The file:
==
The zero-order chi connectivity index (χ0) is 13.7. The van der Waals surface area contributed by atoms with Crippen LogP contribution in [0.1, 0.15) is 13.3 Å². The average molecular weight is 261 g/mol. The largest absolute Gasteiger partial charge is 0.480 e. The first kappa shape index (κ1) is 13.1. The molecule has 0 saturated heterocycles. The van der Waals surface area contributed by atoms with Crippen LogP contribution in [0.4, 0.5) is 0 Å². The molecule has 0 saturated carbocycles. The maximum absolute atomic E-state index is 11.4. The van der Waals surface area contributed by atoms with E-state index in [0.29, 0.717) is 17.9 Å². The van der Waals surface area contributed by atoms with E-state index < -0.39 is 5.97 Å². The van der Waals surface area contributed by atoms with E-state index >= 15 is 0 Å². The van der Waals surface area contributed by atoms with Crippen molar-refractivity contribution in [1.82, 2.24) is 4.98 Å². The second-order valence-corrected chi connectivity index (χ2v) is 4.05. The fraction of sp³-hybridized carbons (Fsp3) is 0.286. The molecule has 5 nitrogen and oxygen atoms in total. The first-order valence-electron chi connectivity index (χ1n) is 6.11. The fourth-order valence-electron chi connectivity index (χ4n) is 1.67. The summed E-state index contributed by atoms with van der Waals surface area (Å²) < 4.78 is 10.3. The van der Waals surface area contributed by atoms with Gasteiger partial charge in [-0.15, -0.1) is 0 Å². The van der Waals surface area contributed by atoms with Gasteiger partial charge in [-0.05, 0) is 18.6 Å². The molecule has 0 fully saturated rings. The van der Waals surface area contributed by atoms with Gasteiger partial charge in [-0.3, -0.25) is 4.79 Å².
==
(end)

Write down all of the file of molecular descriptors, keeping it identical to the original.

The zero-order chi connectivity index (χ0) is 13.7. The van der Waals surface area contributed by atoms with Crippen LogP contribution in [0.1, 0.15) is 13.3 Å². The average molecular weight is 261 g/mol. The largest absolute Gasteiger partial charge is 0.480 e. The first kappa shape index (κ1) is 13.1. The molecule has 0 saturated heterocycles. The van der Waals surface area contributed by atoms with Crippen LogP contribution in [0.4, 0.5) is 0 Å². The molecule has 0 saturated carbocycles. The maximum absolute atomic E-state index is 11.4. The van der Waals surface area contributed by atoms with E-state index in [0.29, 0.717) is 17.9 Å². The van der Waals surface area contributed by atoms with E-state index < -0.39 is 5.97 Å². The van der Waals surface area contributed by atoms with E-state index >= 15 is 0 Å². The van der Waals surface area contributed by atoms with Crippen molar-refractivity contribution in [1.82, 2.24) is 4.98 Å². The second-order valence-corrected chi connectivity index (χ2v) is 4.05. The fraction of sp³-hybridized carbons (Fsp3) is 0.286. The molecule has 5 nitrogen and oxygen atoms in total. The first-order valence-electron chi connectivity index (χ1n) is 6.11. The fourth-order valence-electron chi connectivity index (χ4n) is 1.67. The summed E-state index contributed by atoms with van der Waals surface area (Å²) < 4.78 is 10.3. The van der Waals surface area contributed by atoms with Gasteiger partial charge in [-0.15, -0.1) is 0 Å². The van der Waals surface area contributed by atoms with Gasteiger partial charge in [-0.05, 0) is 18.6 Å². The molecule has 0 fully saturated rings. The van der Waals surface area contributed by atoms with Gasteiger partial charge in [-0.3, -0.25) is 4.79 Å².